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Excitement mixes with quiet concerns about when masks come off
Canby second-grader Santiago Mendez-Garcia has worn a mask at school since the first part of his kindergarten year.
School without a mask next week will be “kind of interesting,” he said. School leaders agree, as they wait to see how many decide to wear masks and the reactions of staff and students.
School mask mandates in Oregon and around the country have been an explosive issue as many parents, students and educators have demanded to make their own decisions. On Monday, March 14, Oregon schools will be able to offer that option for the first time this school year.
Numerous Oregon school districts, including the Canby School District, have announced they will make mask wearing optional for staff and students after the state mask mandate ends Saturday, March 12. It's been two years since Gov. Kate Brown first announced schools would be closing because of COVID-19.
Schools have spent the past two weeks getting ready for this seismic mental and physical shift. Not only will masks be coming off, but many school districts plan to start letting parents and volunteers return to the classrooms for the first time since the pandemic began.
Oregon officials gave school districts two weeks to prepare for the change, which includes a pause on quarantining and contact tracing. The Oregon Department of Education has been revising its guidances, with more updates promised Friday, March 11. School leaders say they have been preparing for months already. They have showered their families with communications on the new rules and expectations. For nearly all districts that have announced plans, it boils down to giving mask choice to staff and students and asking for respect for everyone’s decisions.
The West Linn-Wilsonville School District released videos in English and Spanish on March 4 about expectations. Communications Director Andrew Kilstrom said the videos had been in the works for a while and just needed some final touches once the official date was known.
Baker School District Superintendent Mark Witty said they are reaching out to the families of children on health plans to see if they need to take additional precautions, such as extra seating space or asking staff members to wear a mask when interacting with the child.
School leaders also say they will continue other COVID-19 mitigation efforts, such as health screenings and extra cleaning. Witty said the additional sanitary efforts are probably here to stay.
Canby Superintendent Aaron Downs said his district has not seen the protests and agitated mask opposition some districts have experienced, but the majority of parents have told him they want mask choice. Downs said parents and staff have expressed concern about the end of mask requirements but haven’t asked him to extend the requirement.
Walking around Canby’s Lee Elementary School on Wednesday afternoon revealed some of the contradictions Oregonians are feeling.
Sixth grader Micah Rivera said he planned to wear his mask next week but only under his chin because he is so used to having it on. Still, he said the end of the mask mandate is “pretty cool.”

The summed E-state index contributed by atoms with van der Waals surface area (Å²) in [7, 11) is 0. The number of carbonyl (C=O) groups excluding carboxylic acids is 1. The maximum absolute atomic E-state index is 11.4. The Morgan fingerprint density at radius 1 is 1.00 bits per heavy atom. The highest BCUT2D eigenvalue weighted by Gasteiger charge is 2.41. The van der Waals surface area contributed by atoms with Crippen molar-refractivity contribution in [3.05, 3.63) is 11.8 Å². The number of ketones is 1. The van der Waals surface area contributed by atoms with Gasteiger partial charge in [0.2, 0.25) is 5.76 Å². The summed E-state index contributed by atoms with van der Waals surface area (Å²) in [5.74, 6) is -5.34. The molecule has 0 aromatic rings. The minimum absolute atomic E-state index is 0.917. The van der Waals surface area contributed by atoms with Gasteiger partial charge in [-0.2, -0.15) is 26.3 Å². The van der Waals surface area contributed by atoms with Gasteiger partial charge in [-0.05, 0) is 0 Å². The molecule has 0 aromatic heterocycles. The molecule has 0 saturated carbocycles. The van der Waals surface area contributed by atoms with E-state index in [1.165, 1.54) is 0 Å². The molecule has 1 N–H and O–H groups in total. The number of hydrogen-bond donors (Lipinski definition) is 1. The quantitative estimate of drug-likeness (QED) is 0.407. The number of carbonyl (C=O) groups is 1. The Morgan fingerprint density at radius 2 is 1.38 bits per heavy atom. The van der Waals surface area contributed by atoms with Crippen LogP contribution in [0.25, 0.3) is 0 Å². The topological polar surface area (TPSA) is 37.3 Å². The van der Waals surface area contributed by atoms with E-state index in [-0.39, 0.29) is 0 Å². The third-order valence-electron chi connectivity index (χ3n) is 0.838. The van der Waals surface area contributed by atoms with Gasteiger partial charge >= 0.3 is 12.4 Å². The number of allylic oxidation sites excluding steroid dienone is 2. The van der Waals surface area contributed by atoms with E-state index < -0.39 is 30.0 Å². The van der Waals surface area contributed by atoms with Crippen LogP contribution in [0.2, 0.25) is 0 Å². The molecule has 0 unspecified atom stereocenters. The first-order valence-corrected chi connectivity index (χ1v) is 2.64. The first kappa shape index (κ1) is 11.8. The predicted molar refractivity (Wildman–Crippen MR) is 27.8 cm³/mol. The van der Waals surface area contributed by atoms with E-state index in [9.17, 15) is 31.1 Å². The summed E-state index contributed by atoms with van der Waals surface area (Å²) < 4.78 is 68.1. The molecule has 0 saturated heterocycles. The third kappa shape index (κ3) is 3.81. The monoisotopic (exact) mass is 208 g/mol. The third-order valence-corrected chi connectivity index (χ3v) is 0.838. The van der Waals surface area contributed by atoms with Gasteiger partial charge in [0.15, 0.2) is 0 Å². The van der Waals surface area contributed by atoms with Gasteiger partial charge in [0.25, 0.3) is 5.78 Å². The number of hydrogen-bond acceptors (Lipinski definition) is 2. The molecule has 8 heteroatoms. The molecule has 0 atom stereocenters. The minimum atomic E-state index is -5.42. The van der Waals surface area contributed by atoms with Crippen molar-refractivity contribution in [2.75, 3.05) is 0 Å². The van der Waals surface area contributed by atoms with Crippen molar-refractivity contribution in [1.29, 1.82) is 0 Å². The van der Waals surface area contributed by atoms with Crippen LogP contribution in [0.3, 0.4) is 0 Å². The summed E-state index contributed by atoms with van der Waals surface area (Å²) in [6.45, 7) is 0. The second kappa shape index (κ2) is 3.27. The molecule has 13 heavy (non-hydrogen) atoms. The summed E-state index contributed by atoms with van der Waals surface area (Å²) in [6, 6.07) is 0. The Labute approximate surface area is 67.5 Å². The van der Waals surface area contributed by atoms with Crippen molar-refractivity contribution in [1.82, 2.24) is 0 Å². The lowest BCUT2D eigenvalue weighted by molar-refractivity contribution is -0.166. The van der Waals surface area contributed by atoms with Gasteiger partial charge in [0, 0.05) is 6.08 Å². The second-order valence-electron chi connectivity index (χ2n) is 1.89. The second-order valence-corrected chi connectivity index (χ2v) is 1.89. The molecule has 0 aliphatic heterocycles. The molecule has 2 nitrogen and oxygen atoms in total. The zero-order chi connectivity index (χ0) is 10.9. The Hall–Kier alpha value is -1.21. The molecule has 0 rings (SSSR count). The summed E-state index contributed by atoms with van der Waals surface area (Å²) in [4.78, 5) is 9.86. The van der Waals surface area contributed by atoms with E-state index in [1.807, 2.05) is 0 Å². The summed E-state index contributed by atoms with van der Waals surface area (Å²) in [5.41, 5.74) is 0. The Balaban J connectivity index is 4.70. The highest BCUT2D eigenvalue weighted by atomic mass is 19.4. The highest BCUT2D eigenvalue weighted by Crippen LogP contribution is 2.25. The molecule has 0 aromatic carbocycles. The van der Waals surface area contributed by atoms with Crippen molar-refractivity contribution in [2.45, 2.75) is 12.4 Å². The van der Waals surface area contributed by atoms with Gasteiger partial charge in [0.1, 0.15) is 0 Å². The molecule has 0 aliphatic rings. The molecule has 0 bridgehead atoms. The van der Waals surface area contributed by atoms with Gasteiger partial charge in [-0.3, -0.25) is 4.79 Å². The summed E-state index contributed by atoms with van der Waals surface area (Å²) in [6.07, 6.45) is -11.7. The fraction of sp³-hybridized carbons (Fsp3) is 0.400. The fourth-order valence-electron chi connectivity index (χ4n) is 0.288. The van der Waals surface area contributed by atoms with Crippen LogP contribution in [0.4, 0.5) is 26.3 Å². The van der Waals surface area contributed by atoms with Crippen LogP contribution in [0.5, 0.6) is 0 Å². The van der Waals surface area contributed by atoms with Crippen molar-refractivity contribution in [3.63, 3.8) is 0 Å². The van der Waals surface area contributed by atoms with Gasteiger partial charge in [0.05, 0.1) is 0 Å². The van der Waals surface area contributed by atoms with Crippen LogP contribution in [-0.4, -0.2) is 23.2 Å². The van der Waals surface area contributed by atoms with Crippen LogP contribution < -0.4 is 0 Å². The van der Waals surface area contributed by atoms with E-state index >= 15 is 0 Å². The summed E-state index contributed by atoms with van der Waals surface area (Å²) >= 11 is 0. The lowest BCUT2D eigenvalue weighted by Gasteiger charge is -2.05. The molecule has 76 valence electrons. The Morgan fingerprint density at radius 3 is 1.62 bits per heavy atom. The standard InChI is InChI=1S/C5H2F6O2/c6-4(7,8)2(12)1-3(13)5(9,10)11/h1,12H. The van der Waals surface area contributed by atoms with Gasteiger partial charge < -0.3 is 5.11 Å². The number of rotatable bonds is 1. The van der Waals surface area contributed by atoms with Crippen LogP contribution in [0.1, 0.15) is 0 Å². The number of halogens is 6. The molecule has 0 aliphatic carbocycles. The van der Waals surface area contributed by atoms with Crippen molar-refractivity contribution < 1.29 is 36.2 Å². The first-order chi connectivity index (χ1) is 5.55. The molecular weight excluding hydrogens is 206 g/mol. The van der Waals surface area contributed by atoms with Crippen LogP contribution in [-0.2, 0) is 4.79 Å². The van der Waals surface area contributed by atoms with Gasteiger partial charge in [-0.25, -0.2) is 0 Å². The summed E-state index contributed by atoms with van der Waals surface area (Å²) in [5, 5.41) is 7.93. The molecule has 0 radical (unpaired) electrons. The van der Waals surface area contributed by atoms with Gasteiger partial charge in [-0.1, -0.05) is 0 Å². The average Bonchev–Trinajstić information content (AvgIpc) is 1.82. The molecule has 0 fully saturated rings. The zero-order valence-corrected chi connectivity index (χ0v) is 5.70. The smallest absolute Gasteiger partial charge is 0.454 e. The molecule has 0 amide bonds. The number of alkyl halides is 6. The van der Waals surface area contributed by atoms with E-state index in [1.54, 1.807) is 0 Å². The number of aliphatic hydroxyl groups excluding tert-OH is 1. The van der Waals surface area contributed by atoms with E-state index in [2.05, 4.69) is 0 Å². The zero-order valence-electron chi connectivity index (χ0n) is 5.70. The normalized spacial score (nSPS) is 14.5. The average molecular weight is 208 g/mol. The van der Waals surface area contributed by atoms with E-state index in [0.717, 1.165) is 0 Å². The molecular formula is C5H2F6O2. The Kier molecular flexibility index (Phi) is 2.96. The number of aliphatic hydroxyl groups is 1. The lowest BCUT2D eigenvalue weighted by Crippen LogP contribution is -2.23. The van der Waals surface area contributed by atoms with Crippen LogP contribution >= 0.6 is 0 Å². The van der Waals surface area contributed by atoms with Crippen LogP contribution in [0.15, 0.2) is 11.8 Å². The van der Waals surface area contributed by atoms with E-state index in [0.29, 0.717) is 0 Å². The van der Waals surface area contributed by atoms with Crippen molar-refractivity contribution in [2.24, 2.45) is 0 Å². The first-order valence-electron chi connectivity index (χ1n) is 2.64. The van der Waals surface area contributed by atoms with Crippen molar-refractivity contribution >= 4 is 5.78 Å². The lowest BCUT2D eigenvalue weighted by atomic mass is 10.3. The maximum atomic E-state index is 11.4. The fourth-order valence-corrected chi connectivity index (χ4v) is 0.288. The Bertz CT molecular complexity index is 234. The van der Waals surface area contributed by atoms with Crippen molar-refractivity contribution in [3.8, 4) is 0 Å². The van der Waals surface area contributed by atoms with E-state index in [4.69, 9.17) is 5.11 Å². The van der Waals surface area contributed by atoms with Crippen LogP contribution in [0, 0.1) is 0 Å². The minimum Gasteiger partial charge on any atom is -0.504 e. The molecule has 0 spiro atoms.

“You get the option instead of them forcing you to,” he said.
Jenne Parker, an instructional specialist, is excited to see children’s faces for the first time but she may wear a mask next week, mostly because she doesn’t want to take a chance on getting sick right before spring break.
School districts are reminding parents to keep children home if they are sick, not only because of COVID-19 but also because of the usual illnesses. School districts are bracing for an uptick in absences as germs will be able to spread a little more easily again.
Parents waiting Wednesday to pick their children up from Lee Elementary mostly said they would let their children decide if they wanted to wear masks. The parents worry about teasing as well as their children’s health.
“It’s kind of scary,” said Grizelda Zamora, who has a first grader. “They haven’t said the virus is done.”
Beatrice Sanchez said her family has talked about the importance of protecting your health versus the desire to fit in. She said her sixth grader feels safer wearing his mask and her kindergartener just does what mom says because she doesn’t mind the masks. But Sanchez also knows she can’t really force them to keep masks on while they are at school.
Some districts are asking teachers to support parents' wishes for mask wearing. Downs said Canby has asked parents to talk to teachers, but he has not asked his teachers to become “mask police.” He said they have enough stress already, and he wants the end of the mask mandate to alleviate some of their burden.
“Any return to some normalcy will help,” he said. “We are excited about providing some rays of hope.”
Billy Spencer said he would have liked to see the mask mandate continue and plans to have his first grader wear a mask at least through next week. He thinks a lot of parents feel like him but don’t want to speak up. He compares the quiet acceptance of mask mandates’ end with the way people will take their masks off after walking into a store if nobody else is wearing one.
Spencer, however, would like to move beyond the mask discussion and get back to schools’ focusing on providing the missed education his children need.
With the end just days away, Canby students were still dutifully wearing their masks Wednesday. Some even wore them outside at recess when they didn’t have to.
Sixth grader Rudy Chavez Cruz, sitting at a table in the library, had a blue paper mask over his mouth and nose. He said he couldn't wait to take his mask off next week but said that will carry “loads of responsibility.”
He will have to be a lot more careful to cover his nose and mouth when he sneezes or coughs, he said.
- Jake Arnold, OSBA